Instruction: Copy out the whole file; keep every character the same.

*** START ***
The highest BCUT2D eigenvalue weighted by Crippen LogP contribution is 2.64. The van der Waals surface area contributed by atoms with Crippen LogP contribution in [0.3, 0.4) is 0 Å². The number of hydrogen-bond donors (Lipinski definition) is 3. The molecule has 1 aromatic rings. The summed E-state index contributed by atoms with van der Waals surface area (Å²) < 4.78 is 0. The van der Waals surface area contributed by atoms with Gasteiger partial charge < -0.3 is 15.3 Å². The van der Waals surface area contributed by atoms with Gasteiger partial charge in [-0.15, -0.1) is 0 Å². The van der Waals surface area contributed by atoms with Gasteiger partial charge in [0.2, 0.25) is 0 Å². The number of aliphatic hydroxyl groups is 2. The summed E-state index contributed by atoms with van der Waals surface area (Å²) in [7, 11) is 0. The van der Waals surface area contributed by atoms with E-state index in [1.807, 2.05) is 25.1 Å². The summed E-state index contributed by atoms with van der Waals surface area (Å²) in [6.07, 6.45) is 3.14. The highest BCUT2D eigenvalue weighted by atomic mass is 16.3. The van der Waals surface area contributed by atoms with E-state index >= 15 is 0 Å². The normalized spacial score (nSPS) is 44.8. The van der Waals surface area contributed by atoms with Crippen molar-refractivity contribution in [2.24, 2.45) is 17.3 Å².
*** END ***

The highest BCUT2D eigenvalue weighted by Crippen LogP contribution is 2.64. The van der Waals surface area contributed by atoms with Crippen LogP contribution in [0.3, 0.4) is 0 Å². The number of hydrogen-bond donors (Lipinski definition) is 3. The molecule has 1 aromatic rings. The summed E-state index contributed by atoms with van der Waals surface area (Å²) < 4.78 is 0. The van der Waals surface area contributed by atoms with Gasteiger partial charge < -0.3 is 15.3 Å². The van der Waals surface area contributed by atoms with Gasteiger partial charge in [-0.15, -0.1) is 0 Å². The van der Waals surface area contributed by atoms with Gasteiger partial charge in [0.2, 0.25) is 0 Å². The number of aliphatic hydroxyl groups is 2. The summed E-state index contributed by atoms with van der Waals surface area (Å²) in [7, 11) is 0. The van der Waals surface area contributed by atoms with E-state index in [1.807, 2.05) is 25.1 Å². The summed E-state index contributed by atoms with van der Waals surface area (Å²) in [6.07, 6.45) is 3.14. The highest BCUT2D eigenvalue weighted by atomic mass is 16.3. The van der Waals surface area contributed by atoms with E-state index >= 15 is 0 Å². The normalized spacial score (nSPS) is 44.8. The van der Waals surface area contributed by atoms with Crippen molar-refractivity contribution in [2.24, 2.45) is 17.3 Å².